Metrodome collapse: Scientific American dissects obsolete design

Worth repairing?

Worth repairing?

Snowmageddon collapsed the Metrodome, and now the deadly cold weather of late is stymieing an effort to assess the damage and get a plan in place for having it shipshape for the Vikings this fall.

There's a chance that it may not be ready for preseason football on time. The company doing the repairs may not have enough of the right materials on hand when the time comes.

Maybe we should go to plan B now.


Scientific American is out with a long look at pressurized-roof stadiums like the Vikings' home, and its conclusion should raise red flags about the worth of the repairs.

The dome's roof weighs about 265 metric tons. The magazine crunched some numbers and figured out that the snow that blanketed it after the Dec. 11-12 blizzard weighed more than six times that.

With a roof made of fabric similar to that used in trampolines, it's not hard to envision why 43 centimeters of snow tore through Minneapolis's Hubert H. Humphrey Metrodome last month. What is perhaps harder to imagine is why anyone would consider keeping in place an inflatable domed stadium that most engineers agree is antiquated.
The Metrodome is the only active air-pressurized stadium still used by an NFL team, and, in fairness, once the Vikings have a new home, it'll likely be the last. The team's owners have stated a preference for an open-air field so we can cheer al-fresco the way we did in their loss to the Bears at TCF Bank Stadium last December.

Pro sports teams wanting indoor venues long ago started moving on to hybrid structures, or ditching domes altogether in favor of fixed or retractable roofs. Even the man who claimed the patent on the concept of pressurized domes, David Geiger, knew that the technology would become obsolete over time, the magazine says.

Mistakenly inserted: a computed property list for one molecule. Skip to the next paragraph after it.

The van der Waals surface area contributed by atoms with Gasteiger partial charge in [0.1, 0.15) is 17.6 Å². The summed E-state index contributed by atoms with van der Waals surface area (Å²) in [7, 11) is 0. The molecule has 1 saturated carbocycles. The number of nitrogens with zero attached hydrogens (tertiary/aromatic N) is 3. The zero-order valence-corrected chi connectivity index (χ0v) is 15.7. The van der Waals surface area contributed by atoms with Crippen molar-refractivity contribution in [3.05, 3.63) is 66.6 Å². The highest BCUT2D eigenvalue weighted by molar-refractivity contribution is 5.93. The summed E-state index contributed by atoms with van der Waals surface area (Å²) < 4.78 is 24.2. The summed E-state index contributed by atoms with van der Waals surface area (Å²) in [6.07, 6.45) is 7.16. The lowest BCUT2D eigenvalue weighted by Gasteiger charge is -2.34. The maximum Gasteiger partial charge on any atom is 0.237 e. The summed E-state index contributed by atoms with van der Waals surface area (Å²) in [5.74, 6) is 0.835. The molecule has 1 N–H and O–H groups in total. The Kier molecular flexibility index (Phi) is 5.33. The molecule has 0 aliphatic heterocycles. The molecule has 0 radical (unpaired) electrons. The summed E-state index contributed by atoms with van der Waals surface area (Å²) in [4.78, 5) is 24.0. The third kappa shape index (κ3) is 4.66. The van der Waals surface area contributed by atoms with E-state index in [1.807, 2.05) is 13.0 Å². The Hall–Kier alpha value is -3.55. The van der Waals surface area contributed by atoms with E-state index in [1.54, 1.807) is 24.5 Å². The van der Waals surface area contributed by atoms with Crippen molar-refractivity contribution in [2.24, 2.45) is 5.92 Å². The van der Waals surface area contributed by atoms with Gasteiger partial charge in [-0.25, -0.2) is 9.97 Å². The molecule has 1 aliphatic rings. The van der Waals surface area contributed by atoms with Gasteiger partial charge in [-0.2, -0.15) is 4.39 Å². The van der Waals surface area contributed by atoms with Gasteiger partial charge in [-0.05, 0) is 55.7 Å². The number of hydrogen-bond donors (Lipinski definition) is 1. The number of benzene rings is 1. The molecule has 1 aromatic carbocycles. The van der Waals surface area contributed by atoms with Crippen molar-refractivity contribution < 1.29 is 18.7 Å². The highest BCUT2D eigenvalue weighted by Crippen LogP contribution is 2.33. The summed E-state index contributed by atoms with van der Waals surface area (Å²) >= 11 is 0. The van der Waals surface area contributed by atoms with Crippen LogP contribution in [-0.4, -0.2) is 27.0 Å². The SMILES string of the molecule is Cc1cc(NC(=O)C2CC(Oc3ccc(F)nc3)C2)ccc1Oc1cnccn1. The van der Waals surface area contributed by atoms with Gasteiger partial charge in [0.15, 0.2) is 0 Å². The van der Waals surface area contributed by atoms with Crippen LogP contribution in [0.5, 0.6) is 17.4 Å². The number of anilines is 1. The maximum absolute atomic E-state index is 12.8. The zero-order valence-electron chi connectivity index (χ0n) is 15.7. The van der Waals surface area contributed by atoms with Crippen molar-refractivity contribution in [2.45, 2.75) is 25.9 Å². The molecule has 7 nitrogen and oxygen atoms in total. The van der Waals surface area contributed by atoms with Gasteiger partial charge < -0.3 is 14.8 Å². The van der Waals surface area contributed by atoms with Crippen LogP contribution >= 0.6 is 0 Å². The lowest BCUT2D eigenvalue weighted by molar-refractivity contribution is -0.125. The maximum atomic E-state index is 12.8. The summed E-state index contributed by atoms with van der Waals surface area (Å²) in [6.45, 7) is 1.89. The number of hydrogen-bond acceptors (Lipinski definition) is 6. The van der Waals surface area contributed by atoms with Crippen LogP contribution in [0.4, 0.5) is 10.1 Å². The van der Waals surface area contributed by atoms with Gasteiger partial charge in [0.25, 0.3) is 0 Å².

It's also expensive to maintain, and dangerous. Steve Maki, the Metrodome facilities manager, describes in the piece how his team manages the roof during storms--and why he had to pull crews off the roof during the blizzard to avoid a disaster.

Workers trying to melt the snow blanketing the Metrodome were ordered away because it was too dangerous.

Workers trying to melt the snow blanketing the Metrodome were ordered away because it was too dangerous.

"I can tell you the conditions were the worst I'd ever seen," he says. "We followed all the procedures and processes we've devised and expanded on over time, [but] the situation was too unsafe, so I pulled our people off the roof."

Gov. Mark Dayton has named Ted Mondale to lead the MSFC and reach a deal with the Legislature and the Vikings' owners to build a new stadium and keep the team in Minnesota.

In the meantime, the commission is aiming to have the Metrodome roof repaired or replaced by August, at a cost of $15 million.